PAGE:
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  A Conversation With John Martocci
A Conversation With John Martocci

John J. Martocci is chairman and CEO of the Newtown Savings Bank, a $570 million mutual savings bank with nine locations. Martocci joined the bank in 1993 from the Hartford office of Ernst & Young where he was a partner in the firm specializing in financial institutions.

He contributes to his community in a range of activities including his recent election to the Danbury Hospital board of directors where he serves as chairman of the audit committee and is a member of the finance committee. He is a member of the board of directors and serves on the executive committee of the United Way of Northern Fairfield County. He serves as a board member on several other civic organizations including Ashlar of Newtown and Lockwood Lodge.

Martocci has received several awards for his active contributions to many community organizations. In 2003, he was awarded the Good Scout Award by the Boy Scouts of American – Connecticut Yankee Council. He also was awarded the Volunteer of the Year Award by the Connecticut Council for Family Service Agencies for his efforts in founding the Family Loan Program pilot program in Danbury. Martocci received the HD Bassett Award from the Family Counseling Center and the Peter T. White Award for his volunteer service to the community and the United Way.

His professional activities include being a member of the American Institute of CPA’s and the Connecticut Society of CPA’s; he was chairman of the CBA (1998-1999) and is currently a member of the CBA’s executive committee, legislative committee; chairman of both CBA BankPac and CBA Fed Pac and a board member of both the Center for Financial Training Atlantic States and Infinex Investments Inc.
Q: You are an accountant by training, how did you become a bank chairman and CEO?

A: I spent most of my career as an accountant providing services to the banking industry. I was actually consulting with my predecessor to assist him in finding a successor. The timing was right for both of us and the rest is history.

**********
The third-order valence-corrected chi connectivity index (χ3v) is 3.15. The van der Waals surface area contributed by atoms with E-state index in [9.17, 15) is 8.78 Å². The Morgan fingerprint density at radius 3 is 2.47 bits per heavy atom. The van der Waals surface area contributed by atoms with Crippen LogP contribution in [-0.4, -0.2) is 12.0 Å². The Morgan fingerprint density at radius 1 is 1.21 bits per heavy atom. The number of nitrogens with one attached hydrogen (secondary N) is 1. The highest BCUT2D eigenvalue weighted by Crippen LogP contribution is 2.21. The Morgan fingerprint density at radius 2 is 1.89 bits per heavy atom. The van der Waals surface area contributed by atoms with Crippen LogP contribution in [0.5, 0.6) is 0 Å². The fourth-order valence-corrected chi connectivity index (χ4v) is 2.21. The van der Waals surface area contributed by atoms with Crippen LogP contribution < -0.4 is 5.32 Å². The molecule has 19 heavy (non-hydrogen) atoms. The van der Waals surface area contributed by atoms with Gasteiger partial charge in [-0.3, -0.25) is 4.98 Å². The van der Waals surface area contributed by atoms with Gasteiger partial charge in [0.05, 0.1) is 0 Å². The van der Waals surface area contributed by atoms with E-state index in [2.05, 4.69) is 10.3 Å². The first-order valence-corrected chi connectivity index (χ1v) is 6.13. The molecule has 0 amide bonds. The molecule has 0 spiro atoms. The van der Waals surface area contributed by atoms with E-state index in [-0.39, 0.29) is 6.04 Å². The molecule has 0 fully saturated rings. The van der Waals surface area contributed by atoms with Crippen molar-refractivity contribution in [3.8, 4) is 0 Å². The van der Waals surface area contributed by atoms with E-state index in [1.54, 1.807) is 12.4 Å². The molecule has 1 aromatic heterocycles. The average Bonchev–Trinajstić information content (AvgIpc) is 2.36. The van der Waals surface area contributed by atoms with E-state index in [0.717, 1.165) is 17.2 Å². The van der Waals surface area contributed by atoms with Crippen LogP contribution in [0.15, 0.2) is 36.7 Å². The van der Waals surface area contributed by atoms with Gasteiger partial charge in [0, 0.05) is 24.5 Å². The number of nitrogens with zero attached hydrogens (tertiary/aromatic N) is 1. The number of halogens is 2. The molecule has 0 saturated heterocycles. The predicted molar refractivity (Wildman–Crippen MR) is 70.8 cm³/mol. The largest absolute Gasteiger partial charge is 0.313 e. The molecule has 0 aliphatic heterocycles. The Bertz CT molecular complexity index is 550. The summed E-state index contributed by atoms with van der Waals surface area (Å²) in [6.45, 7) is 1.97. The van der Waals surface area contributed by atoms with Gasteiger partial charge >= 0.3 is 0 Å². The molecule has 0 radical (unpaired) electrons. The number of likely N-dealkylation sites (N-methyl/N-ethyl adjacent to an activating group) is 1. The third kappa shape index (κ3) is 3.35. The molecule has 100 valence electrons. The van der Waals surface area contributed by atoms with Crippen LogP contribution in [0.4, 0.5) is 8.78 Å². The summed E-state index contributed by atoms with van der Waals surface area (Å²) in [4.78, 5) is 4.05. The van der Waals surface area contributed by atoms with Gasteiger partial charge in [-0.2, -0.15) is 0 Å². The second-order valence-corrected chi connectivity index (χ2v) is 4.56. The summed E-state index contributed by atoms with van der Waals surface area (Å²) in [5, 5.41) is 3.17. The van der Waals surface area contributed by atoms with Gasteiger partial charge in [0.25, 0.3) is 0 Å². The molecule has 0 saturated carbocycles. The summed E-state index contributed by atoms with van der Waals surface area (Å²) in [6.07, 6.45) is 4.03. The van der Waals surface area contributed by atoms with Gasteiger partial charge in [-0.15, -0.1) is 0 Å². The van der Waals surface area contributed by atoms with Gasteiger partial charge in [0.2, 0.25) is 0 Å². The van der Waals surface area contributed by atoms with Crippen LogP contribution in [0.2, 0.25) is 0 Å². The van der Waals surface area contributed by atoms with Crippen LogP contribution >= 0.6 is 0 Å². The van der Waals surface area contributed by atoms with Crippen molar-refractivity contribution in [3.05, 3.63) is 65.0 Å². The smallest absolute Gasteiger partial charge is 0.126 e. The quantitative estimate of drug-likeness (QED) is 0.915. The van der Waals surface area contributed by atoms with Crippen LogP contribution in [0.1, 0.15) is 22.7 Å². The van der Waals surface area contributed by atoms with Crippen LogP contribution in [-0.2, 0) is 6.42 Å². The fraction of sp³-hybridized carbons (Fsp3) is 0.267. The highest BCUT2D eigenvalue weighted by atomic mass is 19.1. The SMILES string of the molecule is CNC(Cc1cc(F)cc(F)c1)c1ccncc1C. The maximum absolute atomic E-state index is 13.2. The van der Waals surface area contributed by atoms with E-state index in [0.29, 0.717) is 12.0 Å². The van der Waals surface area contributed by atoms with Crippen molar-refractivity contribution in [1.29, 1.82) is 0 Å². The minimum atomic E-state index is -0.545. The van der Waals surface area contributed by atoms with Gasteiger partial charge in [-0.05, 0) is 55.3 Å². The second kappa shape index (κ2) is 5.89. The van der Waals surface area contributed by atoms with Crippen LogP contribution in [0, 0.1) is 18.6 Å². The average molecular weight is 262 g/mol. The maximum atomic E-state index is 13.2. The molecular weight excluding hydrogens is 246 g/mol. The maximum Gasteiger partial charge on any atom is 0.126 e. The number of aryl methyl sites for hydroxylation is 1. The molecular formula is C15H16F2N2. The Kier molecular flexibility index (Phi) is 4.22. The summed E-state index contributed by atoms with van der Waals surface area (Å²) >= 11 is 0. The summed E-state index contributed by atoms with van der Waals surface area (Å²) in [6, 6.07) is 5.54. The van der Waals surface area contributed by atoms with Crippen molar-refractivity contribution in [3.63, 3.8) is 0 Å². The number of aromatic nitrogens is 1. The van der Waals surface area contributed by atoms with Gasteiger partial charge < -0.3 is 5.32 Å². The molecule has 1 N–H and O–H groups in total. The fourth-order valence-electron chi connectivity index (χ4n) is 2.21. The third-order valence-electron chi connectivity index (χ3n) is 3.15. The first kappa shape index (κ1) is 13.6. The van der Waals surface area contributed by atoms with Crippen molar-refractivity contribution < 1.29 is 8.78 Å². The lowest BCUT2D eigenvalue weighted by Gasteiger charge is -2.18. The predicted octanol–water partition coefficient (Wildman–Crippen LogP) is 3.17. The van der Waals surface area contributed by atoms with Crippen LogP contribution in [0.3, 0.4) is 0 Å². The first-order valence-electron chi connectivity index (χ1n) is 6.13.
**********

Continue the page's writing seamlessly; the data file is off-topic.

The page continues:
Q: You are chairman of the CBA’s BankPac and Fed Pac. How important are these PACs to the banking industry?

A: Obviously our industry is highly regulated and highly visible. As lawmakers contemplate laws and regulation that impact our business it is important that we have access to them. These PACs provide a means for us to pool our resources so that we can obtain access to them and properly explain our positions. Over the years this access and the ability of our fellow bankers has been very effective.

Q: You are a board member of Infinex. How is the company doing?

A: I am very proud of Infinex and the leadership of its management, particularly Steve Amarante. The company has rebounded from a small, struggling company 10 years ago, to a very strong, well-capitalized company operating in seven states. Sales were $16 million for the 10 months ended May 31, 2004. The company has also expanded its program so that it is no longer dependent upon a few large producing banks. In fact, the recent mergers that will result in the loss of two very large producing banks will have little impact upon the company. That, to me, demonstrates the maturity of the company and its programs. The programs success has been widely recognized in national circles resulting in Infinex being approached by other states to set up programs. The financial success has been supported by the development of good systems and a very good compliance program. As I said, the company has come a long way.